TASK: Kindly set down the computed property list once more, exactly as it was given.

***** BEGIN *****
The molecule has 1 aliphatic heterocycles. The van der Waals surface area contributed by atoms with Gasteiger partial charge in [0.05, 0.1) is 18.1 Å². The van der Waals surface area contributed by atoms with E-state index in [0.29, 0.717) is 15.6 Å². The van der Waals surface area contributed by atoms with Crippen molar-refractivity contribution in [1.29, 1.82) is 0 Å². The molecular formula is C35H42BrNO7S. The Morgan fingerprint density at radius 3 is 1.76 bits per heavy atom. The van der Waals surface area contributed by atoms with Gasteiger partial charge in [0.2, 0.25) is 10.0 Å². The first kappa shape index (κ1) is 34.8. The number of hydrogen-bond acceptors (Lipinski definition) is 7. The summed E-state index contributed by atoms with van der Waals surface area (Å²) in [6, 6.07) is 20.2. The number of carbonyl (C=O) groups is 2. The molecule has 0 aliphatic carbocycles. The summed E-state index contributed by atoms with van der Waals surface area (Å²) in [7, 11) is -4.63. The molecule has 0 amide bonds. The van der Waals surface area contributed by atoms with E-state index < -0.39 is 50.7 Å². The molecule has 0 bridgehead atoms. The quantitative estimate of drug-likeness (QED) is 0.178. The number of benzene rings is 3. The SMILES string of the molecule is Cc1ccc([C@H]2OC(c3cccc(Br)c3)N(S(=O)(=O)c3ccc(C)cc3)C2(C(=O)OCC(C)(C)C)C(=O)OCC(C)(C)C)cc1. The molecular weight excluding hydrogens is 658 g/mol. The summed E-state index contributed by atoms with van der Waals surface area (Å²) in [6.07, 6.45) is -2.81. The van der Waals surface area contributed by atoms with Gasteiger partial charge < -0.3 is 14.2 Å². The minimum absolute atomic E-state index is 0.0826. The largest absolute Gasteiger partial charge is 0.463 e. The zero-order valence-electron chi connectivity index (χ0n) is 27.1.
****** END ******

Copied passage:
The molecule has 1 aliphatic heterocycles. The van der Waals surface area contributed by atoms with Gasteiger partial charge in [0.05, 0.1) is 18.1 Å². The van der Waals surface area contributed by atoms with E-state index in [0.29, 0.717) is 15.6 Å². The van der Waals surface area contributed by atoms with Crippen molar-refractivity contribution in [1.29, 1.82) is 0 Å². The molecular formula is C35H42BrNO7S. The Morgan fingerprint density at radius 3 is 1.76 bits per heavy atom. The van der Waals surface area contributed by atoms with Gasteiger partial charge in [0.2, 0.25) is 10.0 Å². The first kappa shape index (κ1) is 34.8. The number of hydrogen-bond acceptors (Lipinski definition) is 7. The summed E-state index contributed by atoms with van der Waals surface area (Å²) in [6, 6.07) is 20.2. The number of carbonyl (C=O) groups is 2. The molecule has 0 aliphatic carbocycles. The summed E-state index contributed by atoms with van der Waals surface area (Å²) in [7, 11) is -4.63. The molecule has 0 amide bonds. The van der Waals surface area contributed by atoms with E-state index < -0.39 is 50.7 Å². The molecule has 0 bridgehead atoms. The quantitative estimate of drug-likeness (QED) is 0.178. The number of benzene rings is 3. The SMILES string of the molecule is Cc1ccc([C@H]2OC(c3cccc(Br)c3)N(S(=O)(=O)c3ccc(C)cc3)C2(C(=O)OCC(C)(C)C)C(=O)OCC(C)(C)C)cc1. The molecular weight excluding hydrogens is 658 g/mol. The summed E-state index contributed by atoms with van der Waals surface area (Å²) in [6.07, 6.45) is -2.81. The van der Waals surface area contributed by atoms with Gasteiger partial charge < -0.3 is 14.2 Å². The minimum absolute atomic E-state index is 0.0826. The largest absolute Gasteiger partial charge is 0.463 e. The zero-order valence-electron chi connectivity index (χ0n) is 27.1.